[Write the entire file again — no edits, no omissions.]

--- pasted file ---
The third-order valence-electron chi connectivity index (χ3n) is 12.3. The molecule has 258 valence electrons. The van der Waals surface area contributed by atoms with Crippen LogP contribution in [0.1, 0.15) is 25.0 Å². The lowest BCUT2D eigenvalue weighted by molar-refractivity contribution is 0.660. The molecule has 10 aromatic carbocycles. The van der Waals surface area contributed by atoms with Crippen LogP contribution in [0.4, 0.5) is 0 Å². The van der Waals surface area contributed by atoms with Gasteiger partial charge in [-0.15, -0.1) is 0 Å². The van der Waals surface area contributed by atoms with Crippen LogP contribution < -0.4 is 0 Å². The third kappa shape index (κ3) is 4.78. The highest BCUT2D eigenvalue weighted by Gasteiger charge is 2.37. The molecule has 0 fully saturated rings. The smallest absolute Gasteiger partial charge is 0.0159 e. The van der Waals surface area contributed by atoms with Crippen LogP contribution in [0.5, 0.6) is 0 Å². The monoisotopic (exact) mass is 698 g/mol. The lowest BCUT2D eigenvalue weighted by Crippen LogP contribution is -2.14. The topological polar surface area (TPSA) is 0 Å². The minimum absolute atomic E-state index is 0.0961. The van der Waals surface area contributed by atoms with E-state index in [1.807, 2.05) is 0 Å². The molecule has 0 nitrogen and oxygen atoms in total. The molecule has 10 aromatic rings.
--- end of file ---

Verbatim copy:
The third-order valence-electron chi connectivity index (χ3n) is 12.3. The molecule has 258 valence electrons. The van der Waals surface area contributed by atoms with Crippen LogP contribution in [0.1, 0.15) is 25.0 Å². The lowest BCUT2D eigenvalue weighted by molar-refractivity contribution is 0.660. The molecule has 10 aromatic carbocycles. The van der Waals surface area contributed by atoms with Crippen LogP contribution in [0.4, 0.5) is 0 Å². The van der Waals surface area contributed by atoms with Gasteiger partial charge in [-0.15, -0.1) is 0 Å². The van der Waals surface area contributed by atoms with Crippen LogP contribution < -0.4 is 0 Å². The third kappa shape index (κ3) is 4.78. The highest BCUT2D eigenvalue weighted by Gasteiger charge is 2.37. The molecule has 0 fully saturated rings. The smallest absolute Gasteiger partial charge is 0.0159 e. The van der Waals surface area contributed by atoms with Crippen LogP contribution in [0.5, 0.6) is 0 Å². The monoisotopic (exact) mass is 698 g/mol. The lowest BCUT2D eigenvalue weighted by Crippen LogP contribution is -2.14. The topological polar surface area (TPSA) is 0 Å². The minimum absolute atomic E-state index is 0.0961. The van der Waals surface area contributed by atoms with E-state index in [1.807, 2.05) is 0 Å². The molecule has 0 nitrogen and oxygen atoms in total. The molecule has 10 aromatic rings.